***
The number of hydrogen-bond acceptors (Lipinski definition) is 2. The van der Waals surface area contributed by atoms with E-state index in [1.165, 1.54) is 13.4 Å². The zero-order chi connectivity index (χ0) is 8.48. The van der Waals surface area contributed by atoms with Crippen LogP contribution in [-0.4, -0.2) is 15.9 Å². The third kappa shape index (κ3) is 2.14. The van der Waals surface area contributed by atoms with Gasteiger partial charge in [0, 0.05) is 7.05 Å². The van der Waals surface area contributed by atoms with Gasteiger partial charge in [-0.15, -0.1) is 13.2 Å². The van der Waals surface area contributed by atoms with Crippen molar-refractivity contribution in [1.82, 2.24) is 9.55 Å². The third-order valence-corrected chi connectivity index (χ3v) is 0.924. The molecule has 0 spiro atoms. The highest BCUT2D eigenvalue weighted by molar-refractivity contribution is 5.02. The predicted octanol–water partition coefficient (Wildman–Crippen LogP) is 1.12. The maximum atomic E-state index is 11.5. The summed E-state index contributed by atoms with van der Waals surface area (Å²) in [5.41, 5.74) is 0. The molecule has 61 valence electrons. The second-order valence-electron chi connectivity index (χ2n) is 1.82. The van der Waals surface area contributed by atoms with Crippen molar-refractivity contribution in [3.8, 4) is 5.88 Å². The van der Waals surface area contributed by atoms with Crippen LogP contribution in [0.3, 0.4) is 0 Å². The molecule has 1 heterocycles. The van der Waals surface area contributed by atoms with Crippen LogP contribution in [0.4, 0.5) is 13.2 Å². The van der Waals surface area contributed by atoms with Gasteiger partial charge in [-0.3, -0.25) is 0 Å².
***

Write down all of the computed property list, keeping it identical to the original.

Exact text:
The number of hydrogen-bond acceptors (Lipinski definition) is 2. The van der Waals surface area contributed by atoms with E-state index in [1.165, 1.54) is 13.4 Å². The zero-order chi connectivity index (χ0) is 8.48. The van der Waals surface area contributed by atoms with Crippen LogP contribution in [-0.4, -0.2) is 15.9 Å². The third kappa shape index (κ3) is 2.14. The van der Waals surface area contributed by atoms with Gasteiger partial charge in [0, 0.05) is 7.05 Å². The van der Waals surface area contributed by atoms with Gasteiger partial charge in [-0.15, -0.1) is 13.2 Å². The van der Waals surface area contributed by atoms with Crippen molar-refractivity contribution in [1.82, 2.24) is 9.55 Å². The third-order valence-corrected chi connectivity index (χ3v) is 0.924. The molecule has 0 spiro atoms. The highest BCUT2D eigenvalue weighted by molar-refractivity contribution is 5.02. The predicted octanol–water partition coefficient (Wildman–Crippen LogP) is 1.12. The maximum atomic E-state index is 11.5. The summed E-state index contributed by atoms with van der Waals surface area (Å²) in [5.41, 5.74) is 0. The molecule has 61 valence electrons. The second-order valence-electron chi connectivity index (χ2n) is 1.82. The van der Waals surface area contributed by atoms with Crippen molar-refractivity contribution in [3.8, 4) is 5.88 Å². The van der Waals surface area contributed by atoms with Crippen LogP contribution in [0.3, 0.4) is 0 Å². The molecule has 1 heterocycles. The van der Waals surface area contributed by atoms with Crippen LogP contribution in [0.4, 0.5) is 13.2 Å². The van der Waals surface area contributed by atoms with Gasteiger partial charge in [-0.3, -0.25) is 0 Å².